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Sweet view of Brazil

Sugarcane producers from Africa and the Middle East were given an insider’s view of the latest harvesting methods and equipment being employed in Brazil, the largest sugarcane producer in the world. Source: AFDJ eNews

The six-day trip to South America was organised by Case IH, as the company’s Sugar Camp 2017 workshop.

Following the successful 2016 Sugar Camp in Australia, this year’s event featured an 800-kilometre tour around the State of São Paulo and the Centre South district of Brazil which is responsible for 90% of the country’s sugar output.

Sugar Camp participants visited two Case IH manufacturing plants, a parts-and-distribution centre, an agricultural equipment dealer, a major sugar and ethanol producer, and a research and development institution.

Sugar Camp 2017 received nearly 30 delegates in the sugarcane business from 10 countries in the Africa-Middle East commercial area, starting with a workshop session at Case IH’s plant in Sorocaba.

This 104,000 square metre factory with annual production capacity of 8000 units was modernized in 2009 in alignment with CNH Industrial’s World Class Manufacturing (WCM) system.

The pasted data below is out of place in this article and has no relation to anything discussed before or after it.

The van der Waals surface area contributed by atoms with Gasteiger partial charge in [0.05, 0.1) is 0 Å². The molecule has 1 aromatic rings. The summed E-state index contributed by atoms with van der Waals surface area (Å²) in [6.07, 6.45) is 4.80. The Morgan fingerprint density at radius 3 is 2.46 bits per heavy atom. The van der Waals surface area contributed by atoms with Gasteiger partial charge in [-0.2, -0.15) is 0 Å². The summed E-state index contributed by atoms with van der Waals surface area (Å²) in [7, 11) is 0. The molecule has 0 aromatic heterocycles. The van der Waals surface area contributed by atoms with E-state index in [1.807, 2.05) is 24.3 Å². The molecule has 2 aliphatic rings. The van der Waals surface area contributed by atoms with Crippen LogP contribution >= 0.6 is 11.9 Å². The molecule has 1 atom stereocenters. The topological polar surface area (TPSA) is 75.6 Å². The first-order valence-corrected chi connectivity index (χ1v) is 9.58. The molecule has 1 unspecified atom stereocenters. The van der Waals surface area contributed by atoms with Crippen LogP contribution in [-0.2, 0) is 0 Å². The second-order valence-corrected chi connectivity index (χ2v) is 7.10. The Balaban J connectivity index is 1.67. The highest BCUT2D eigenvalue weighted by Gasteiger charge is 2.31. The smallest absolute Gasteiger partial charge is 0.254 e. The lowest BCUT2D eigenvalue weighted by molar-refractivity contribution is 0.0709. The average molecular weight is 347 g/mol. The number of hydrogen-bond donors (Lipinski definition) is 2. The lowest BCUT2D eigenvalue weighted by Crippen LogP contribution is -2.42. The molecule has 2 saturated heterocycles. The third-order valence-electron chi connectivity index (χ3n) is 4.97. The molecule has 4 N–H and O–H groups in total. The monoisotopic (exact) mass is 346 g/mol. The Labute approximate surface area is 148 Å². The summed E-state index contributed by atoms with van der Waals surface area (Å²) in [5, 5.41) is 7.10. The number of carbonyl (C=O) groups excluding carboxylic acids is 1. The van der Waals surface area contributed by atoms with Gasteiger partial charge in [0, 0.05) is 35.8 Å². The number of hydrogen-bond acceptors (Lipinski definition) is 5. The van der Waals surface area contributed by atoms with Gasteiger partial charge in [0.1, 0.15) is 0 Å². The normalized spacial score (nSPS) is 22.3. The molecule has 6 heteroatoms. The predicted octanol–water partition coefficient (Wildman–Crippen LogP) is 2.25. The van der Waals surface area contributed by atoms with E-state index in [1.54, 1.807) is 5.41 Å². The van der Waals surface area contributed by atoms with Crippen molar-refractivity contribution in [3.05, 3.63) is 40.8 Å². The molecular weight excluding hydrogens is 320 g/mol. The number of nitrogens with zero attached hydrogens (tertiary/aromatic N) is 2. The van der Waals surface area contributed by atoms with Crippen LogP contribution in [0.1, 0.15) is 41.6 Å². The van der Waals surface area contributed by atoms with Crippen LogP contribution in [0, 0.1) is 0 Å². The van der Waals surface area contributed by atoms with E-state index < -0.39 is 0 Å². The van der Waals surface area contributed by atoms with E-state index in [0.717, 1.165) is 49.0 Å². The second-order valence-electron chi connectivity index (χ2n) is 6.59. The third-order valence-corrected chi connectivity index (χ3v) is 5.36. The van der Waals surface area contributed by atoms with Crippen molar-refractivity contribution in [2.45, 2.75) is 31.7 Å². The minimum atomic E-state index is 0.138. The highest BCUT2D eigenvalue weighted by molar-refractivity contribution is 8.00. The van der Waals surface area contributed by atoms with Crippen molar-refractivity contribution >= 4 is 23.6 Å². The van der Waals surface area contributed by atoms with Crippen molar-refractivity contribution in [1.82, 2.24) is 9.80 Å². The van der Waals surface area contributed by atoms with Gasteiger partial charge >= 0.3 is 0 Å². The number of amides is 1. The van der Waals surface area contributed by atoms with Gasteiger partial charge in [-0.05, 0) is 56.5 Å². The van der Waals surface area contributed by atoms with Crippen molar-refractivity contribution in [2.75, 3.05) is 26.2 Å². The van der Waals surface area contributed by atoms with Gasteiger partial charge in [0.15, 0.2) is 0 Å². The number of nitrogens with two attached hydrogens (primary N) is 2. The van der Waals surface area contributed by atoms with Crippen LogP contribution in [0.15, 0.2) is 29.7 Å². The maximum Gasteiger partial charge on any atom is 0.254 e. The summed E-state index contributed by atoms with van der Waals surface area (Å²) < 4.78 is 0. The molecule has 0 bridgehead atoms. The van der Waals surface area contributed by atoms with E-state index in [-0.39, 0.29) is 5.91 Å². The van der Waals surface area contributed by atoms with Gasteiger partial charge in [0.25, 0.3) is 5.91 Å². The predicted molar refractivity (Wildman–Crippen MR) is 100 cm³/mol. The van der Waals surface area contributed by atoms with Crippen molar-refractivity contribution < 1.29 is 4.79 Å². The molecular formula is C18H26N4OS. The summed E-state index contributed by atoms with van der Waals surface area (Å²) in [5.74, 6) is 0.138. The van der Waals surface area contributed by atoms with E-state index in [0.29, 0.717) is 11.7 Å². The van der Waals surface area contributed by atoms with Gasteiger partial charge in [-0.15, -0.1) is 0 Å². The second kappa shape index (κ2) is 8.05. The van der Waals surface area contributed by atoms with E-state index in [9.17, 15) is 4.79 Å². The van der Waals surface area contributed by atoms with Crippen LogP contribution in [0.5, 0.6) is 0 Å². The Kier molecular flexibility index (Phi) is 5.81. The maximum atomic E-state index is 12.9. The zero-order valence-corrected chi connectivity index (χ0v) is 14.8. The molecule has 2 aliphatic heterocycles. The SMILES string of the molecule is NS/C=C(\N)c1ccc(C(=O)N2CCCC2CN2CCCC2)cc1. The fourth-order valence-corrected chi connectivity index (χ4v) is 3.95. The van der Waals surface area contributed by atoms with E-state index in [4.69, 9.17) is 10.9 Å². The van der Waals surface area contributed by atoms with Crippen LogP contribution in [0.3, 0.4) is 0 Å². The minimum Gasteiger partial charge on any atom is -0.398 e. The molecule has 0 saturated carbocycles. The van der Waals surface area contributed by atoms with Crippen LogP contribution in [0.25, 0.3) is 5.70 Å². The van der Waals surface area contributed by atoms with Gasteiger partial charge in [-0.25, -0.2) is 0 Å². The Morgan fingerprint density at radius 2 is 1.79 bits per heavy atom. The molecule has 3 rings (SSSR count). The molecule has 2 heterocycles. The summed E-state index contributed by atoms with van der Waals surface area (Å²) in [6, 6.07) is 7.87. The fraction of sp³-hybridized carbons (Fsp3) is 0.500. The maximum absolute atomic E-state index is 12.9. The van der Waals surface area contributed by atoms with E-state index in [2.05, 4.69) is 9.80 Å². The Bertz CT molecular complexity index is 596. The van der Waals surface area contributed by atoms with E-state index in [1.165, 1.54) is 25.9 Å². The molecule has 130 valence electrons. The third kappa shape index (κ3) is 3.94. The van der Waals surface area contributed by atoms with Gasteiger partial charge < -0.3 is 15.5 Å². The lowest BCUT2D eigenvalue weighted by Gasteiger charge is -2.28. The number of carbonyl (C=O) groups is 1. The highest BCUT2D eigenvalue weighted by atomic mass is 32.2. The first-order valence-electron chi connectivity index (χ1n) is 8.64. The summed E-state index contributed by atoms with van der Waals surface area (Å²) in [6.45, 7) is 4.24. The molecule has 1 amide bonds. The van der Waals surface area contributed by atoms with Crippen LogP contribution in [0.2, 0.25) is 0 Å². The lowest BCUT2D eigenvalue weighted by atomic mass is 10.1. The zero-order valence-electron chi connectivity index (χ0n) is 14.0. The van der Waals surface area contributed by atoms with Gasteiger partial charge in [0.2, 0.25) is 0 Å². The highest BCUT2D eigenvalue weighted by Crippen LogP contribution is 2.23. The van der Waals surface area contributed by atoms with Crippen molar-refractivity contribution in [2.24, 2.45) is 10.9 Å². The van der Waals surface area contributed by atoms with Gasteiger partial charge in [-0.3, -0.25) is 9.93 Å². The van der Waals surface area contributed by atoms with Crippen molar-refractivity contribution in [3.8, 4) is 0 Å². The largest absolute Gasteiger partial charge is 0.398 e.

Here Sugar Camp guests were shown Case IH’s latest-generation manufacturing equipment, including laser-plate-cutting machines with automatic feeders, robotized welding stations, aerial conveyors for parts and components, and a state-of-the-art painting system.

Also at Sorocaba is a 56,000 square metre Logistics and Parts Distribution Centre (PDC), CNH’s largest in Latin America and its worldwide master depot for sugarcane harvester parts.

This has an inventory of more than 150,000 different parts and some of the most modern moving and packing equipment in the world.

Just 110 kilometres south of Sorocaba, Sugar Camp visited another Case IH plant in the city of Piracicaba. This 12,000 square metre factory is the world-leader in the manufacture of sugarcane harvesters, exporting the Austoft Series to five continents.

This plant also makes self-propelled sprayers, planters and coffee harvesters.

Brazil’s huge sugarcane industry – producing 667 million tons per year from 9.5 million hectares – depends on a well-organised distribution system for equipment and parts.

Sugar Camp’s final destination was the Instituto Agronômico (IAC) in Campinas, a city northwest of São Paulo noted for its research centres and universities.

Here the innovative Brazilian Pró-Álcool Program was developed, using sugarcane to produce ethanol as a fuel for motor vehicles. Brazil is now the world’s largest sugarcane ethanol producer, with the alcohol-based fuel replacing more than 40% of the country’s gasoline needs and providing 17% of the country’s total energy supply.